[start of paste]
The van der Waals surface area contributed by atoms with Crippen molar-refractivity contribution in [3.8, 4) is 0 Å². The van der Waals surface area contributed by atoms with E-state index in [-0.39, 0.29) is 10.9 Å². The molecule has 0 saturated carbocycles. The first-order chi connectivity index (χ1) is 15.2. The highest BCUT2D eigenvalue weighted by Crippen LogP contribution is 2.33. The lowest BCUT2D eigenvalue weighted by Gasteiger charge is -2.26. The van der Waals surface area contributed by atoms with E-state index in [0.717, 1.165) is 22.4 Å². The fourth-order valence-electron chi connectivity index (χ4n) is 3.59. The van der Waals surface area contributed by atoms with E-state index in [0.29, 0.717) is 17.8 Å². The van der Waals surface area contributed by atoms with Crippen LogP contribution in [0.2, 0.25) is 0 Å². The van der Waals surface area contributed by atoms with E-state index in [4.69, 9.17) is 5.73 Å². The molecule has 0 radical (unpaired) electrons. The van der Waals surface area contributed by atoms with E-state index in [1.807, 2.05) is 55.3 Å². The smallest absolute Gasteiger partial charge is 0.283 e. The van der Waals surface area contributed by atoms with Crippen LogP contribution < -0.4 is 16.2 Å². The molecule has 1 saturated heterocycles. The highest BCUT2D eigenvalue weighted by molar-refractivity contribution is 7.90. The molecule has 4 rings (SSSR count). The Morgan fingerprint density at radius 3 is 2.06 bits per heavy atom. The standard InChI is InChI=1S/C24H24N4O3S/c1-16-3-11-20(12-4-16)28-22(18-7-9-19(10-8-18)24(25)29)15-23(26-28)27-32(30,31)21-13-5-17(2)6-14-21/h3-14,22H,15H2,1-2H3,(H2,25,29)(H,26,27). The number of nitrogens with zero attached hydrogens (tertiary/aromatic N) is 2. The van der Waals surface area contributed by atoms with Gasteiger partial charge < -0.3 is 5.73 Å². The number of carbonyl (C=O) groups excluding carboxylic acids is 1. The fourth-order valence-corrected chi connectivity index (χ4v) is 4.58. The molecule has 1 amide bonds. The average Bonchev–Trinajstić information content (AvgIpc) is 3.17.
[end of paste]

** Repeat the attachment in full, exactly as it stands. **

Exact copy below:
The van der Waals surface area contributed by atoms with Crippen molar-refractivity contribution in [3.8, 4) is 0 Å². The van der Waals surface area contributed by atoms with E-state index in [-0.39, 0.29) is 10.9 Å². The molecule has 0 saturated carbocycles. The first-order chi connectivity index (χ1) is 15.2. The highest BCUT2D eigenvalue weighted by Crippen LogP contribution is 2.33. The lowest BCUT2D eigenvalue weighted by Gasteiger charge is -2.26. The van der Waals surface area contributed by atoms with E-state index in [0.717, 1.165) is 22.4 Å². The fourth-order valence-electron chi connectivity index (χ4n) is 3.59. The van der Waals surface area contributed by atoms with E-state index in [0.29, 0.717) is 17.8 Å². The van der Waals surface area contributed by atoms with Crippen LogP contribution in [0.2, 0.25) is 0 Å². The van der Waals surface area contributed by atoms with E-state index in [4.69, 9.17) is 5.73 Å². The molecule has 0 radical (unpaired) electrons. The van der Waals surface area contributed by atoms with E-state index in [1.807, 2.05) is 55.3 Å². The smallest absolute Gasteiger partial charge is 0.283 e. The van der Waals surface area contributed by atoms with Crippen LogP contribution < -0.4 is 16.2 Å². The molecule has 1 saturated heterocycles. The highest BCUT2D eigenvalue weighted by molar-refractivity contribution is 7.90. The molecule has 4 rings (SSSR count). The Morgan fingerprint density at radius 3 is 2.06 bits per heavy atom. The standard InChI is InChI=1S/C24H24N4O3S/c1-16-3-11-20(12-4-16)28-22(18-7-9-19(10-8-18)24(25)29)15-23(26-28)27-32(30,31)21-13-5-17(2)6-14-21/h3-14,22H,15H2,1-2H3,(H2,25,29)(H,26,27). The number of nitrogens with zero attached hydrogens (tertiary/aromatic N) is 2. The van der Waals surface area contributed by atoms with Gasteiger partial charge < -0.3 is 5.73 Å². The number of carbonyl (C=O) groups excluding carboxylic acids is 1. The fourth-order valence-corrected chi connectivity index (χ4v) is 4.58. The molecule has 1 amide bonds. The average Bonchev–Trinajstić information content (AvgIpc) is 3.17.